In response to a vulnerability with maximum severity that affects routers configured to run as VPN servers, the Taiwan-based NAS maker, Synology has recently released an update to address it.
This critical vulnerability was detected by Synology’s PSIRT and has been tracked as CVE-2022-43931. Company officials determined that the vulnerability was found in the VPN Plus Server software and due to its critical severity it has received a CVSS3 Base Score of 10 as a result.
An administrator can set up a Synology router as a VPN server and allow remote access to Synology router resources by using VPN Plus Server, which is a virtual private network server.
In low-complexity attacks, the vulnerability can easily be exploited without requiring the user to interact with the routers on which the attack is being conducted.
- CVE ID: CVE-2022-43931
- Severity: Critical
- CVSS3 Base Score: 10.0
- Summary: Out-of-bounds write vulnerability in Remote Desktop Functionality in Synology VPN Plus Server before 1.4.3-0534 and 1.4.4-0635 allow remote attackers to execute arbitrary commands via unspecified vectors.
Affected Products with the Flaw
Here below we have mentioned the products that are affected:-
- VPN Plus Server for SRM 1.3 (Upgrade to 1.4.4-0635 or above.)
- VPN Plus Server for SRM 1.2 (Upgrade to 1.4.3-0534 or above.)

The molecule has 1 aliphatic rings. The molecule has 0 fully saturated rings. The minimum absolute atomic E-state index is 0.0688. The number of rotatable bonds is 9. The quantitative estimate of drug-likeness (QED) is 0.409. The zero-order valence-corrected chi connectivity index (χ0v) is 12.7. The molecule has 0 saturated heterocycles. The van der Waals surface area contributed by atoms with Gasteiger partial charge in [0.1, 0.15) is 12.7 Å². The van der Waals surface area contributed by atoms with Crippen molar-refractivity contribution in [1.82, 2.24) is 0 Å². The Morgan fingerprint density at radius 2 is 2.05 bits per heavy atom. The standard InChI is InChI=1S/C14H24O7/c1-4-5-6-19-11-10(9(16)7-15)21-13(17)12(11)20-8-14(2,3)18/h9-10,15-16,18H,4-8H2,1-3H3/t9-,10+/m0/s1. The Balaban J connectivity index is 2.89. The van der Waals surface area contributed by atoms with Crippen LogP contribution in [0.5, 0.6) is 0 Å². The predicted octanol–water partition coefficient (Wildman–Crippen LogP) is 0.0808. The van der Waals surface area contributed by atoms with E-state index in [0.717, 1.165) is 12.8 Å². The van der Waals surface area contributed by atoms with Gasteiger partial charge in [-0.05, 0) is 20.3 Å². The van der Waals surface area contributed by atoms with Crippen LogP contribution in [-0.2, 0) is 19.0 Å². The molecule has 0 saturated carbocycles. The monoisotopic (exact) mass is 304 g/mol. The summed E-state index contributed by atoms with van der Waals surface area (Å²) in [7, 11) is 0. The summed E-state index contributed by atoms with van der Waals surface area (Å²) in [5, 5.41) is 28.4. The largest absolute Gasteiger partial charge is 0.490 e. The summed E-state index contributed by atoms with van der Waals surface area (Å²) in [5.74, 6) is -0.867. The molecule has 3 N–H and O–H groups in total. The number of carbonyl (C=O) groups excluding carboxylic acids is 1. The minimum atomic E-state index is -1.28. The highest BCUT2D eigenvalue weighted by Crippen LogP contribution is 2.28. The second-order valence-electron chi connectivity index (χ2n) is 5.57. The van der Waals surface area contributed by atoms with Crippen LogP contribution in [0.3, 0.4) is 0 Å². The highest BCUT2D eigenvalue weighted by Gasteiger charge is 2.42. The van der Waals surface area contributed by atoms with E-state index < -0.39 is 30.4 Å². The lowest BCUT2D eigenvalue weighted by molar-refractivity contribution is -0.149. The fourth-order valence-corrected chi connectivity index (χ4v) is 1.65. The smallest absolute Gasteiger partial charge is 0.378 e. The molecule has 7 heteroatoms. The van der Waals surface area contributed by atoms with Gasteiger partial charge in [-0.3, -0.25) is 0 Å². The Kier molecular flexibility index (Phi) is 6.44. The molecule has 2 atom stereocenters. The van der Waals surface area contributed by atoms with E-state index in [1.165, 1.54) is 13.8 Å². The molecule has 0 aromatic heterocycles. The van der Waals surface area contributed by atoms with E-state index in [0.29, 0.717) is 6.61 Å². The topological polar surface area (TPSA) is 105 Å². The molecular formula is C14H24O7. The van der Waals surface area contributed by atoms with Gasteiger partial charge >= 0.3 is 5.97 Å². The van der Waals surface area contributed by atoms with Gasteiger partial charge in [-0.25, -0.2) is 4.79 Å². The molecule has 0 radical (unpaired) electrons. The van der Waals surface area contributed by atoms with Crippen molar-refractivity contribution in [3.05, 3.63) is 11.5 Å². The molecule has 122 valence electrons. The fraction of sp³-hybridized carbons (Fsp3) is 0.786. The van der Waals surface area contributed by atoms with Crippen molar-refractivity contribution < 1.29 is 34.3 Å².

There are a number of severe outcomes that can result from out-of-bounds write vulnerabilities, including, and among them we have mentioned a few ones:-
- Data corruption
- System crashes
- Code execution following memory corruption
In a second advisory issued last month, Synology indicated that multiple security vulnerabilities in Synology Router Manager had been patched and rated as Critical severity in the advisory.
Gaurav Baruah and Computest are credited for reporting the vulnerabilities in the SRM advisory. In the context of Trend Micro’s Zero Day Initiative, they disclosed the vulnerabilities.
During the Pwn2Own Toronto 2022 hacking contest, they demonstrated these two vulnerabilities by exploiting them. The exploit he developed was aimed at the WAN interface of a Synology RT6600ax router and earned him $20,000 for it. In order to gain access to the device’s LAN interface, Computest performed a root-shell attack and was awarded $5,000.
There was a total of more than $80,000 earned by the participants who hacked Synology routers and NAS devices at the Pwn2Own contest.
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